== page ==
The recently acquired Autodesk Nastran general-purpose finite element analysis (FEA) solver has gained a lot of popularity, and at the center of this is the newly developed topology optimization technology now being used in Autodesk Nastran stand-alone, Fusion 360 software, and Inventor Simulation software. This class will introduce the basics of topology optimization in Autodesk Nastran and demonstrate some of the advanced features that empower designers to create better designs and modify existing ones, making them lighter and more efficient. This session features Nastran and SimStudio.
This session will introduce the student to the topic of failure and correlation. Failure analysis is the purpose of performing any simulation. However, understanding what failure is and what it looks like is more complicated and involved than just looking for red spots. How do we determine what theory to use? Or what failure is? For example, just because your design yields doesn't always mean that it failed. With test correlation, uncertainty is everywhere—as in life. Most engineers fail to understand that just testing after analyzing the design doesn’t constitute correlation. If the analysis results are interpreted to suggest the part won’t break and it doesn’t break, the analysis isn’t correlated. Consequently, if the analysis indicates a likely failure location and the part breaks at that location, the analysis isn’t correlated. We will dive into these topics and examine how you can properly predict failure and perform correlation? This session features Simulation Multiphysics and Nastran.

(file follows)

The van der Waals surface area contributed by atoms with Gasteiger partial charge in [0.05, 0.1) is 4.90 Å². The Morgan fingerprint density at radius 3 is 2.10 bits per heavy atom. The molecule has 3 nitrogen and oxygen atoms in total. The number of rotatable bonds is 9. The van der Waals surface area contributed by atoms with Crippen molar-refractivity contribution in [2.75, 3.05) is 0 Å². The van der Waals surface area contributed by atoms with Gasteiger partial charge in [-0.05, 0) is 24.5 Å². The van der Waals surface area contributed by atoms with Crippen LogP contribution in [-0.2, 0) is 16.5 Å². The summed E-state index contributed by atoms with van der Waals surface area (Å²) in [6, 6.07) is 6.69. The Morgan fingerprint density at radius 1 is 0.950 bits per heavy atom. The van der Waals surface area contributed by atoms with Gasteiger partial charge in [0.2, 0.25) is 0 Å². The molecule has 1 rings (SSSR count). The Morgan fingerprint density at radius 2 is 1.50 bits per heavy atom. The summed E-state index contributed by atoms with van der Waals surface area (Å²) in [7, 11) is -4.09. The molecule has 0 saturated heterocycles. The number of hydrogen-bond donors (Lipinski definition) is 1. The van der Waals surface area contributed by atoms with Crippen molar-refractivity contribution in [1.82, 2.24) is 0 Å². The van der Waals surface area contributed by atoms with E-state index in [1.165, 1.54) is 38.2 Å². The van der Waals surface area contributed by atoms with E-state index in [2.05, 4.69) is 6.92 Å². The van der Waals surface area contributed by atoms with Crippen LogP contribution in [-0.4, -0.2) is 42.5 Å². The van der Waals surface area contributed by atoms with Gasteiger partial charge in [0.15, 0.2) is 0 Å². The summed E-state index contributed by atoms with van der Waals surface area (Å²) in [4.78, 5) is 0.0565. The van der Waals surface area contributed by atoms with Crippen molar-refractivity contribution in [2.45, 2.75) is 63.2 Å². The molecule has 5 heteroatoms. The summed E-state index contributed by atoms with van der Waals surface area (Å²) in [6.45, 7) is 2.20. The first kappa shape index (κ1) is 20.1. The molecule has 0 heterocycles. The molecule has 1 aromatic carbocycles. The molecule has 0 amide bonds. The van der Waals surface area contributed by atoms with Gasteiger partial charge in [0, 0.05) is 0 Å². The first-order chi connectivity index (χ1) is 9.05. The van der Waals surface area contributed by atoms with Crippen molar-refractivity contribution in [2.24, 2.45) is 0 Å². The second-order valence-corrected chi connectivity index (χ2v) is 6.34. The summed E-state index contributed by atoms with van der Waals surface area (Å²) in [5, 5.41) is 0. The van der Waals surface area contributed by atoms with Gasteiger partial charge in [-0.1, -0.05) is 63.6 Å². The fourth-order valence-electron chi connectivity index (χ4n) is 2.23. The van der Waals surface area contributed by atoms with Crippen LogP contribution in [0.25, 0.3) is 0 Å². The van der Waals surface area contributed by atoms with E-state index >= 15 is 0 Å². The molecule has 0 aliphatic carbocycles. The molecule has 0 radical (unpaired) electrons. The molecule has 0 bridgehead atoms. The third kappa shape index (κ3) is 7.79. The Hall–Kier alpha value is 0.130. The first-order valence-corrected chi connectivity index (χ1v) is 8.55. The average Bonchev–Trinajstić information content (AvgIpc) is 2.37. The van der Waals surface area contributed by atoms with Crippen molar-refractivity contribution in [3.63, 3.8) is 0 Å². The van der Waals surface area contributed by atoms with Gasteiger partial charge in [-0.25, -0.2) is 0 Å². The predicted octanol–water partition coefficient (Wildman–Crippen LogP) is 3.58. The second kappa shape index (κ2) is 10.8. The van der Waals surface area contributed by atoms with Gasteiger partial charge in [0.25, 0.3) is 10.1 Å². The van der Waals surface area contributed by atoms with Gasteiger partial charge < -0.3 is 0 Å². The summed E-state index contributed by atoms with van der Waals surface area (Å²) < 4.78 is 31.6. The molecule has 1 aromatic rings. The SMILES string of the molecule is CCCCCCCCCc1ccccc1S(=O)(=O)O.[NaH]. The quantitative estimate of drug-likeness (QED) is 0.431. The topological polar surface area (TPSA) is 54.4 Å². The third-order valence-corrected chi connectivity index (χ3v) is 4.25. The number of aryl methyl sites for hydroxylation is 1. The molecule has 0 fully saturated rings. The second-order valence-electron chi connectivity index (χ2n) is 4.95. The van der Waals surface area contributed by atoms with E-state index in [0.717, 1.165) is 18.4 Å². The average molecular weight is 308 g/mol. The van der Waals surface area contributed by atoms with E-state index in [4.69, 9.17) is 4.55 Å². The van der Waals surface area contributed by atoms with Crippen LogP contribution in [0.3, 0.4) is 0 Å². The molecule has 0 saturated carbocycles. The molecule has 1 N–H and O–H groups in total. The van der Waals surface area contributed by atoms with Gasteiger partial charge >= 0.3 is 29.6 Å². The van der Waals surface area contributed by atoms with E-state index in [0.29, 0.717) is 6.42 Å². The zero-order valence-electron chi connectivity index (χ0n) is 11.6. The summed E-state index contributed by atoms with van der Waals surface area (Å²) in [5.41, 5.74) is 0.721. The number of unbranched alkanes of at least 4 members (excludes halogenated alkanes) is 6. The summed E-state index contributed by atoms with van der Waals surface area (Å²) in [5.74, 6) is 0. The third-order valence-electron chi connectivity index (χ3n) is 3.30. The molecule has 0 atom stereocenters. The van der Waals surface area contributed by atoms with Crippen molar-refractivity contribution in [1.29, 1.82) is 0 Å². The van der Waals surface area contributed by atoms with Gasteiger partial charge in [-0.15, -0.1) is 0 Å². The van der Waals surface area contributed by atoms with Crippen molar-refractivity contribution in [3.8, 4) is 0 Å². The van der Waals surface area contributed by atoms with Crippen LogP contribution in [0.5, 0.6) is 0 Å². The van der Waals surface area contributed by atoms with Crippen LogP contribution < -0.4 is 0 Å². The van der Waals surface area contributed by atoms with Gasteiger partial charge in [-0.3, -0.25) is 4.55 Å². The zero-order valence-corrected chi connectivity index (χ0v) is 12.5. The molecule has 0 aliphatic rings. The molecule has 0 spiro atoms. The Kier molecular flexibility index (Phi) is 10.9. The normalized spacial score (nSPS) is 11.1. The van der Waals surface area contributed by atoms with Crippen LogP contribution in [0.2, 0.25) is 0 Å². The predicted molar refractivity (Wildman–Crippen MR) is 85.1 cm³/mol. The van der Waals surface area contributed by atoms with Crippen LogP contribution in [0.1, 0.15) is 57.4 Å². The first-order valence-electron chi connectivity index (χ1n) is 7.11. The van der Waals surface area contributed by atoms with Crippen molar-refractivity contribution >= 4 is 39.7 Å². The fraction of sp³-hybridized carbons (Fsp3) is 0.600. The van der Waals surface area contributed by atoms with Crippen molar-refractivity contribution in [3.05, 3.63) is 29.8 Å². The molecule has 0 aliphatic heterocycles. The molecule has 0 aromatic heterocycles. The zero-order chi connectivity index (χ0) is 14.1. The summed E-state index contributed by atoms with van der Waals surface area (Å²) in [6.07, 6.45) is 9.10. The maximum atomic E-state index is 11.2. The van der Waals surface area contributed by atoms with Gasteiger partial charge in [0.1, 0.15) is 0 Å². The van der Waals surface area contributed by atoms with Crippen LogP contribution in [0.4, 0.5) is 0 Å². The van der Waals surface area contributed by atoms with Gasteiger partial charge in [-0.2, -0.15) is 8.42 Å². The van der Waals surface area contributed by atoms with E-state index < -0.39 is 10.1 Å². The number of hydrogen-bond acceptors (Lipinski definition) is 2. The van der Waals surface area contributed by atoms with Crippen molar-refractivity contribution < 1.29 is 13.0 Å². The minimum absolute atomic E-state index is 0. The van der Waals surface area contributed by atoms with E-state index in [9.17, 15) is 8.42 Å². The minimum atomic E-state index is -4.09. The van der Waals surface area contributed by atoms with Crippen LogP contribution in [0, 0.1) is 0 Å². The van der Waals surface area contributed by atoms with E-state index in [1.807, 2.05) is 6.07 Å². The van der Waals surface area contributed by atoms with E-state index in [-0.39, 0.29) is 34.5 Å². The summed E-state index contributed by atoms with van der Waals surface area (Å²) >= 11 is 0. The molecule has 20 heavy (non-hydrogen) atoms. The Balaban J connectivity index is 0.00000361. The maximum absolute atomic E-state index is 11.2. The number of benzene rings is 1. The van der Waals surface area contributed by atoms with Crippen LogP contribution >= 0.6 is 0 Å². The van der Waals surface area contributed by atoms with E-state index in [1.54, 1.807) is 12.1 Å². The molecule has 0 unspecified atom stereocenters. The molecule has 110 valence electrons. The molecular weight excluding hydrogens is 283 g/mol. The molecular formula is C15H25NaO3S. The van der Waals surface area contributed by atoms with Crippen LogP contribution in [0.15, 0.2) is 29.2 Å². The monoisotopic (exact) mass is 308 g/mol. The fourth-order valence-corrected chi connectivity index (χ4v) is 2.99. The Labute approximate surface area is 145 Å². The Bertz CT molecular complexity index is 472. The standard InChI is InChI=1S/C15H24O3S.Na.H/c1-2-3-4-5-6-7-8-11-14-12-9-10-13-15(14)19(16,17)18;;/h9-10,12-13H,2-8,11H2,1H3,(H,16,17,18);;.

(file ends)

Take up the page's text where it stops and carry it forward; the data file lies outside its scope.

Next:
The explicit dynamics method is ideal for modeling highly nonlinear, large-deformation, contact-dominated problems that involve impact, multibody contact, and highly nonlinear material behavior. This class will introduce the basic concepts behind Autodesk, Inc.’s, explicit dynamics technology and explain why it is so well suited for highly nonlinear problems. We will cover the differences between implicit methods and explicit methods and explain when it is appropriate to use the explicit technology. You will learn how to obtain quasistatic solutions from the explicit dynamics method, and how to construct an appropriate model for analysis. We will cover the concepts of automatic time step selection inherent in explicit dynamics and the effect of mesh size on run times. We will present numerous examples to demonstrate how to set up a simulation and obtain results.